A catalyst for organizational change
The last three years have seen a strategic shift in business strategy in the pharmaceutical and biotechnology market that heralds a new era of remarkable change. The status quo is confronted with the emergence of qualified, low-cost manufacturing capability for APIs and finished products in India and the portent of parallel possibilities from China. This has moved the threshold for U.S. and European manufacturers to strive for unprecedented levels of efficiency just to remain competitive. Add to this the FDA's shift to a risk-based approach to product development, and the rules and expectations of manufacturers and regulatory authorities alike are under fire to demonstrate that their processes and products are under control.

Regulatory authorities around the world have embraced the need for greater scientific understanding as the foundation for new product development. Several key guidance documents from The International Conference on Harmonization (ICH) are at the center of this global mindset shift, namely, ICH Q8 (Pharmaceutical Development), ICH Q9 (Quality Risk Management) and the impending ICH Q10 (Quality Management). Each articulates an important imperative of this new approach to drug development and quality. ICH Q8 conveys a more scientific framework for process and product development - termed Quality by Design (QbD) - based on understanding which key drivers affect process stability and ultimately product performance, rather than quality oversight. ICH Q9 outlines a methodology for assessing, mitigating and controlling risk and presents the industry with the opportunity to concentrate quality efforts on only those elements that matter. Still under review, ICH Q10 endeavors to describe a method for integrating ICH Q8 and Q9 requirements into our quality management systems. Together these form the foundation for a new approach to drug development and quality.

In response to this shifting paradigm the industry has looked to Operation Excellence initiatives such as Six Sigma* and Lean Manufacturing to catalyze change within an organization's culture and processes. The reality is stark: an undertaking that purports to change overall organizational philosophies - entrenched in 50 years of regulatory mandates - and move the industry mindset is proving more difficult than it looks. This article describes the use of a focused improvement process called "Kaizen" to rapidly catalyze change within an organization.
Operational Excellence
The fact is, drivers for organizational change can come from many sources within an organization. Jack Welch, General Electric's legendary former CEO who adopted Six Sigma as the foundation for business excellence, highlighted the impact that persistent senior management support and firm commitment to vision have on an organization. Other industries, concerned with compliance as well as productivity, looked to Lean Manufacturing at the shop floor level to achieve their strategic business objectives. Extending classical analysis tools such as Kepner-Tregoe, TRIZ1 and Quality Functional Deployment (QFD) as part of the product development process has allowed organizations to shift away from subjective process and product development toward a more structured, objective approach to business performance management. Operational excellence frameworks such as these share several common elements indicative of systems which are successful in changing organizational thinking:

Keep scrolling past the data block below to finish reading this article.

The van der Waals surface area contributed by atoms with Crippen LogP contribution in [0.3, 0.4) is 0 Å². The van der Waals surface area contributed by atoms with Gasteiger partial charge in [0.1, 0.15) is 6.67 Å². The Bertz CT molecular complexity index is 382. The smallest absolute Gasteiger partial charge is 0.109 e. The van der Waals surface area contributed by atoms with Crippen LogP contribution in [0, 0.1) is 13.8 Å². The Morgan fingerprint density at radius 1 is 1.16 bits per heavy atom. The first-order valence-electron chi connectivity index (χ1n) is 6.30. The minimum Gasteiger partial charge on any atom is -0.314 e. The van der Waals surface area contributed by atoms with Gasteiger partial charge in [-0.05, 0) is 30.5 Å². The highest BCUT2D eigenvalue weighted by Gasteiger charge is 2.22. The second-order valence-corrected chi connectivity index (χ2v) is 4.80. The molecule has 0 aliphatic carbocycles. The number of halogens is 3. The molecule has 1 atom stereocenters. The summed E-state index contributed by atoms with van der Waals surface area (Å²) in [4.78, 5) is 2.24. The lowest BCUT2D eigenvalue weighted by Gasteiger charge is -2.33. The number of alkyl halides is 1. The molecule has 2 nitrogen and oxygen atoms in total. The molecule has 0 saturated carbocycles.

– Structured methodology: measurable milestones
– Data driven decision making
– Risk based optimization techniques
– Cross-functional effort

Integrating these elements is the challenge that faces most firms attempting the transformation to a high-performing organization.
Lean Manufacturing

Figure 1 (Click image for larger version.)
While Six Sigma programs focus upon eliminating process variation, Lean initiatives essentially focus upon efficiency. Founded by Taiichi Ono at Toyota in Japan, the science of Lean Manufacturing centers on identifying those tasks which bring value to the customer and eliminating, to the extent possible, all activities which are non-value-added in the eyes of the customer. Lean principles do not require statistical analysis; rather they rely on a simple set of tools to address inefficiencies within an operation. The tools within the House of Lean are shown below in Figure 1.

Lean principles attempt to align process productivity with market demand, striving to eliminate finished goods inventory. Tools within the Lean toolkit include:

– Quality, Cost, Delivery
– Shorten Production Flow by Eliminating Waste Just in Time
– The Right Part at the Right Time in the Right Amount
– Continuous Flow
– Pull Systems
– Level Production Built-in Quality
– Error Proofing
– Poka Yoke
– 5S, Visual Controls Operational Stability
– Standardized Work
– Robust Products and Processes
– Total Productive Maintenance
Lean Kaizen